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Apecave
2 years ago
Understanding Anxiety
By guest contributor to THE SOCIAL RESERVE: Jennifer Messenger Anxiety. Just upon just saying the word a tightness forms at the base of my throat—it’s an all too familiar feeling. According to the Anxiety and Depression Association of America, 40 million or 18% of people 18 and older in the United States suffer from one of the many varying forms and degrees of anxiety. Anxiety is a very normal reaction to events such as divorce, the death of a loved one, a change in career, a move to a new city, or any other event that essentially alters a person’s day to day life. Anxiety, in all its forms, from social anxiety to PTSD creeps into the quiet moments of life and threatens the very foundations of who we are. That is why it can feel like such an uncontrollable force in our bodies and minds. I was always the shy kid in elementary school who clung to the teachers rather than making friends, and in college I was the student who never participated in class discussions. When I had something to say, I sat sweating and twirling my hair, going over and over again in my head what I wanted to say, but completely unable to raise my hand. Given that history, it is no surprise that anxiety has been lately gripping me again. Everything in my life has changed in the past few months; I left my husband and my home, I started a new job, and I had my heart broken by the first person I had feelings for in ten years other than my husband. In short, it’s been a struggle that has fueled many long nights of remarkable suffering and has lead me to explore what exactly this anxiety is. To start at the beginning, threat is at the heart of anxiety, it is the initial flight or fight response when faced with danger. According to evolutionary psychology, anxiety persists from its original use as a reaction to threat. As evolution goes, those with the best ability to perceive threat and react to it appropriately (escape, or fight when escape is not possible), were more likely to survive. Thus, anxiety has been passed down to the best of us. These days the types of threat that we were originally made up to perceive are less prevalent, and other threats to our mental well-being take up that space. According to Henry Emmons, writer of “The Chemistry of Calm,” fear is a three layered circuit system in the brain:

Apecave
2 years ago
Why sensitive people don't always share their feelings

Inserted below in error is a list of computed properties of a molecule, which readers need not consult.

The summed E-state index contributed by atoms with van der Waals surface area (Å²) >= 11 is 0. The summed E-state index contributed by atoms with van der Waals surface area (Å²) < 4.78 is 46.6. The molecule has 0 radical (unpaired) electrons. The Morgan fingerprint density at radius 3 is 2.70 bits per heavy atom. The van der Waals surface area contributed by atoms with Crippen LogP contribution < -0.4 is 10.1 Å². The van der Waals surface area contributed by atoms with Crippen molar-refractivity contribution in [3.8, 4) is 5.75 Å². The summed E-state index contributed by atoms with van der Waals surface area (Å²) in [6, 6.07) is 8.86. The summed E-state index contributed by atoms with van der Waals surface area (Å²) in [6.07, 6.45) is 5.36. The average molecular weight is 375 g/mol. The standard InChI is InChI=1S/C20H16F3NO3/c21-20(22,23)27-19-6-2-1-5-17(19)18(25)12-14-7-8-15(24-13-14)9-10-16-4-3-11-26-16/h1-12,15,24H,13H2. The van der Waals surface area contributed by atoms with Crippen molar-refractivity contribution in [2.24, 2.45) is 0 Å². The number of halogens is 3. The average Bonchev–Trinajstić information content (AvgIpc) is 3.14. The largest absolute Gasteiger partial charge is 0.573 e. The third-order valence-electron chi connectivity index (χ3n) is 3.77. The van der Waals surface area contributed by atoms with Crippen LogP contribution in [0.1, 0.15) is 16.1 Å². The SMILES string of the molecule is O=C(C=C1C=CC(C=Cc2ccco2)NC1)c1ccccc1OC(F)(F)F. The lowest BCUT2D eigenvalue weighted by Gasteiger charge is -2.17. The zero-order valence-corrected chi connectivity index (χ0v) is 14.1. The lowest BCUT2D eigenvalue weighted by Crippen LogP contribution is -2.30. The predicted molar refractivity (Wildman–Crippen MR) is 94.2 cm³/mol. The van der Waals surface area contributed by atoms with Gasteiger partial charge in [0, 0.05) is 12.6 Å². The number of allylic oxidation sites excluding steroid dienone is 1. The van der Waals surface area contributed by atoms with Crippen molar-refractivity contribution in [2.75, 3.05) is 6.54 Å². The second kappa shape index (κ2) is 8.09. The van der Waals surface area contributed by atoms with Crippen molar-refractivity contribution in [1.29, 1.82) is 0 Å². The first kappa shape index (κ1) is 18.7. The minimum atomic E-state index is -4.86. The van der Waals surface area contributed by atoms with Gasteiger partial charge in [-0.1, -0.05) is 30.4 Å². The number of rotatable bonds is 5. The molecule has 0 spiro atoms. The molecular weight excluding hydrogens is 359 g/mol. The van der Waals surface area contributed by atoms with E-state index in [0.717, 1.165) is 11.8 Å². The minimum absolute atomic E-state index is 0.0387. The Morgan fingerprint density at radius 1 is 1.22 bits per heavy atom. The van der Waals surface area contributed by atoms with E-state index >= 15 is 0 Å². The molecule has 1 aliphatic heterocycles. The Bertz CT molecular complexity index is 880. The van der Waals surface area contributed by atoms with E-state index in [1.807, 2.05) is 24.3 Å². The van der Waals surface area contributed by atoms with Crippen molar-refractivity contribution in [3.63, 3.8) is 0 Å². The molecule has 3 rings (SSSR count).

Your heart beats wildly, you’re nervous. You go to say something or talk about how someone makes you feel…and nothing… you’re silent. Almost terrorized by your own translucent fear. But what fear? How is this even actually scary? The path to discovering I was a “highly sensitive person” was filled with little inklings of previous nervousness and anxiety about professing my feelings for someone I knew already liked and cared about me. Anytime I thought about saying anything from “I really care about you” to “I missed you” nothing came out. All the things I wanted to say stemmed from a deeper root cause. A root attached to a lot of emotion. Naturally a fear came with it, not because I was in any immediate danger but because if I were to say just this one thing it would be linked to many feelings and memories, for me. I would think about saying something and I would relive or recall all the memories and feelings that happened to get to this place of how I feel now… “I missed you”. So what is the fear that came with this? Tears. I avoid, quite often, saying things that are really important for people to hear, things people should hear, even things I know they want to hear. I know with the way I process things –so strongly and with so much thought and feeling I would most definitely start to tear up when I begin to mention or address them. When it comes to anything serious I might as well be a fish or a mermaid with the way my tear ducts spill water. Here I am in my mid-twenties and I have finally figured out something about myself previously unrealized. Even though I consider myself fairly tough, I am highly sensitive. Although, it may sound like something really “girly” it’s not. It’s actually a fairly common innate personality trait that 1 in 5 people possess and there are different levels to being a HSP. Dr. Elaine Aron first started researching high sensitivity in 1991 and continues to do research on it now. Publicizing this trait and notifying the world of how common but not well understood it was in the early 90's she gained some traction in introducing it to others. This trait is not a new discovery, but it has been misunderstood. Because HSPs prefer to look before entering new situations, they are often called “shy.” But shyness is learned, not innate. In fact, 30% of HSPs are extroverts, although the trait is often mislabeled as introversion.